An Australian researcher has linked the sun's magnetic activity to rainfall patterns in his country over the past century. The connection is solid enough that meteorologists might be able to use it to make better long-term weather predictions. But experts remain cautious about the wider implications of the findings.
Scientists have long known that the sun plays a key role in Earth's weather patterns. For example, the number of sunspots on its surface--dark zones of intense magnetic activity--peaks about every 11 years, followed by a period of dormancy. The cycle causes swings in sea-surface temperatures--more sunspots mean warmer oceans, and fewer mean chillier waters--but the effect is small. There's also a 22-year cycle, in which the sun changes the polarity of its magnetic field, but it's unclear how that phenomenon affects Earth.
Now geographer Robert Baker of the University of New England, Armidale, in Australia, has linked solar magnetic activity to Earth's climate--at least regionally. Using sunspot counts and Australian meteorological data, as well as NASA satellite data for more recent years, he tracked sunspots and rainfall in Australia from 1876 to 2006. In this month's issue of Geographical Research, Baker reports that the amount of rainfall in most regions of the country tracked the 22-year magnetic cycle almost exactly. "It was unbelievable," Baker says. At the height of magnetic activity, rainfall across most of the country was plentiful. At the other end of the cycle, many of those same regions experienced severe droughts. The findings are particularly compelling, Baker says, because even though the lengths of the magnetic cycles are not precise and can vary by several years, the rainfall patterns followed them.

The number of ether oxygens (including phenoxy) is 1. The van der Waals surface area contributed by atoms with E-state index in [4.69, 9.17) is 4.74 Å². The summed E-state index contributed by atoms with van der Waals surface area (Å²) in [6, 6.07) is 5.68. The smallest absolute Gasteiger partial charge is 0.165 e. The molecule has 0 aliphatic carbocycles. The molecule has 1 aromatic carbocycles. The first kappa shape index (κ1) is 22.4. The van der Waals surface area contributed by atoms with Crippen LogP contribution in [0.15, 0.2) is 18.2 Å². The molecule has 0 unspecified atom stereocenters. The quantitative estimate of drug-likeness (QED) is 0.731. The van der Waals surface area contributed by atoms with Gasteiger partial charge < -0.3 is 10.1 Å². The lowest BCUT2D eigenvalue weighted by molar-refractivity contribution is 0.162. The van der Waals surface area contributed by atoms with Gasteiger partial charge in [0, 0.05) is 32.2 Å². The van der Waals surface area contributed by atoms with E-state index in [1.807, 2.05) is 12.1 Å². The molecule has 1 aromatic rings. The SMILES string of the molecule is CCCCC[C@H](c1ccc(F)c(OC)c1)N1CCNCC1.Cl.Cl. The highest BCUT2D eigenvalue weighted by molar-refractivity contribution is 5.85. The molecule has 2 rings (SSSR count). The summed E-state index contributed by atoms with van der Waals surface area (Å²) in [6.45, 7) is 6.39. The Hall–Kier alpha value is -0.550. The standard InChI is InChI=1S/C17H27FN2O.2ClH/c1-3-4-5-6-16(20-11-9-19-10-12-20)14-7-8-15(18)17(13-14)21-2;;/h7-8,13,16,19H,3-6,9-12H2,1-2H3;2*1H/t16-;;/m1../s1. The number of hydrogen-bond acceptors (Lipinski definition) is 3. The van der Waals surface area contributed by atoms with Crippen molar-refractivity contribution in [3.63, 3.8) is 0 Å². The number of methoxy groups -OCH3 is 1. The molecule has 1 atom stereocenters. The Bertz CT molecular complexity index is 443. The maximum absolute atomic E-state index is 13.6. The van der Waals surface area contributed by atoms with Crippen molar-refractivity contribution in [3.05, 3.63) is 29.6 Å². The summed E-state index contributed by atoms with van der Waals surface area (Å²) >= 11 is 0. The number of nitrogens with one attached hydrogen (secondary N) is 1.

So what's behind the connection? Baker thinks it has to do with the amount of ultraviolet (UV) radiation hitting Earth. When the reversing of polarity approaches, he explains, the sun's magnetic field weakens, allowing more UV energy to reach our planet. More UV radiation kills off some of the oceans' plankton, which produce dimethyl sulfide, one of the primary atmospheric chemicals involved in cloud formation, and fewer clouds mean less rainfall.
Based on the 130 years of data, Baker predicts that the current solar cycle, which reached a minimum in 2007, will continue a bit longer. In fact, he says, "there could be a 100-year minimum in solar activity," meaning much of Australia could experience a prolonged drought.
"This could be an important paper," says meteorologist John Christy of the University of Alabama, Huntsville. He explains that current climate models don't give the solar effect much weight in general, because scientists think it is overwhelmed by the buildup of greenhouse gases in the atmosphere. But if there's a mechanism by which the sun's variations are tied directly to weather patterns, such as the effect of UV radiation on cloud formation, he says, the sun may have a greater impact than the models are showing. As a result, the models might not be creating an accurate picture for the future.
Solar-terrestrial physicist Mike Lockwood of the University of Southampton in the U.K. says that the paper suggests a previously unknown effect caused by the solar magnetic cycle. "If the connection [between UV radiation and precipitation] proposed here were real," he says, "it would be both highly significant and very illuminating." On the other hand, Lockwood says, the paper contains no statistical tests, and connections such as the one it suggests "can arise readily by chance, even for extended intervals."